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THE SCIENCE HUMOR magazine Annals of Improbable Research satirizes serious research, but also suggests that oddities of research often possess scientific significance. This year’s Ig Nobels display this, though still with tongue in cheek. (And, come to think of it, a research project is lurking here: “Does Buccal Insertion of Lingua Promote Sardonic Response?”)
Rhinoceros Transport. The Ig Nobel for Transportation goes to researchers who studied the effect of dangling rhinos upside down by their feet. (The rhinos’, not the researchers’.)
BBC News writes, “What could seem more daft than hanging 12 rhinos upside down for 10 minutes? But wildlife veterinarian Robin Radcliffe, from Cornell University, and colleagues did exactly this in Namibia because they wanted to know if the health of the animals might be compromised when slung by their legs beneath a helicopter.”
In practicing wildlife conservation, specialists move animals from place to place.This is relatively easy for small caged critters, but no mean feat for larger animals. For example, should tranquilized rhinos be helicoptered to new locales slung on their sides, or chest down, or dangled by their feet?
Researchers found that foot-dangling rhinos experienced enhanced heart and lungs function and less muscle damage than with other options. Peter Morkel, one of the researchers, noted, “This has really changed rhino translocation, and even more so elephant translocation. Picking these big animals up by their feet – it’s now accepted.”
The Ig Nobel Prize. BBC News notes, “The winners got a trophy they had to assemble themselves from a PDF print-out and a cash prize in the form of a counterfeit 10 trillion dollar Zimbabwean banknote.” Said Robin Radcliffe, one of the rhino researchers, “We are always looking for funding.”
Other 2021 Ig Nobels. BBC News offers the full list of this year’s winners:
Biology Prize: Susanne Schötz, for analysing variations in purring, chirping, chattering, trilling, tweedling, murmuring, meowing, moaning, squeaking, hissing, yowling, howling, growling, and other modes of cat-human communication.
Ecology Prize: Leila Satari and colleagues, for using genetic analysis to identify the different species of bacteria that reside in wads of discarded chewing gum stuck on pavements in various countries.
Chemistry Prize: Jörg Wicker and colleagues, for chemically analyzing the air inside movie theatres, to test whether the odors produced by an audience reliably indicate the levels of violence, sex, antisocial behavior, drug use, and bad language in the movie the audience is watching.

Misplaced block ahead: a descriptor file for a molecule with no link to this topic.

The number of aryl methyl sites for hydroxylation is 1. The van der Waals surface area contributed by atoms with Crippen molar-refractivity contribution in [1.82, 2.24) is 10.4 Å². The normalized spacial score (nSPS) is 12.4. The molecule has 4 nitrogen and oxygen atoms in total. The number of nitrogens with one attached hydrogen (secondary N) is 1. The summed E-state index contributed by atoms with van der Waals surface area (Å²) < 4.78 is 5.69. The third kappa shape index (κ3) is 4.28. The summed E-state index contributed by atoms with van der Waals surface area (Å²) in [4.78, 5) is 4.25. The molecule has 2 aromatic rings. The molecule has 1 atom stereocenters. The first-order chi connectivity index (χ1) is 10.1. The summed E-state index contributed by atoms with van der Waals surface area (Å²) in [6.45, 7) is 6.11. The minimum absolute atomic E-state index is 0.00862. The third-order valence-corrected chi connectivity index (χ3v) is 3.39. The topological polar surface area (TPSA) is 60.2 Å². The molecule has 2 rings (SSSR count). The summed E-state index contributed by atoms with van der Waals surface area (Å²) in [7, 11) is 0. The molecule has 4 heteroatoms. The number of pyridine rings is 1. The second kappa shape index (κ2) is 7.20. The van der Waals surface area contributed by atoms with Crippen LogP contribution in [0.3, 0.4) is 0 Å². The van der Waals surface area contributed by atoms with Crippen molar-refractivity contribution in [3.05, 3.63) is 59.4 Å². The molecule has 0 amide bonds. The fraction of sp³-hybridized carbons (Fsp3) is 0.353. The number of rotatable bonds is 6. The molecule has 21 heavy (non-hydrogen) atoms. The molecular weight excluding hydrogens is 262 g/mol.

Economics Prize: Pavlo Blavatskyy, for discovering that the obesity of a country’s politicians may be a good indicator of that country’s corruption.
Medicine Prize: Olcay Cem Bulut and colleagues, for demonstrating that sexual orgasms can be as effective as decongestant medicines at improving nasal breathing.
Peace Prize: Ethan Beseris and colleagues, for testing the hypothesis that humans evolved beards to protect themselves from punches to the face.
Physics Prize: Alessandro Corbetta and colleagues, for conducting experiments to learn why pedestrians do not constantly collide with other pedestrians.
Kinetics Prize: Hisashi Murakami and colleagues, for conducting experiments to learn why pedestrians do sometimes collide with other pedestrians.
Entomology Prize: John Mulrennan, Jr. and colleagues, for their research study “A New Method of Cockroach Control on Submarines.”
Transportation Prize: Robin Radcliffe and colleagues, for determining by experiment whether it is safer to transport an airborne rhinoceros upside down.
Sex or Decongestants—Your Call. The Medicine Prize warrants comment. The Guardian notes, “Cem Bulut, a professor at the SLK Clinics in Heilbronn in Germany, and colleagues, won the medicine prize for research that suggests sex with orgasm is an effective nasal decongestant.”
The Guardian continues, “Having developed suspicions based on ‘self-observation,’ Bulut recruited a group of co-workers to investigate.The obliging couples were trained with a device to measure their nasal airflow before sex, immediately after sexual climax and at regular time points thereafter. According to the team’s report, sex was as effective at clearing blocked noses, for an hour at least, as commercial decongestants, though Bulut concedes he did not get firm data from everyone. ‘I think some people couldn’t focus on the device,’ he said.
Yes, well, I believe we understand. ds
© Dennis Simanaitis, SimanaitisSays.com, 2021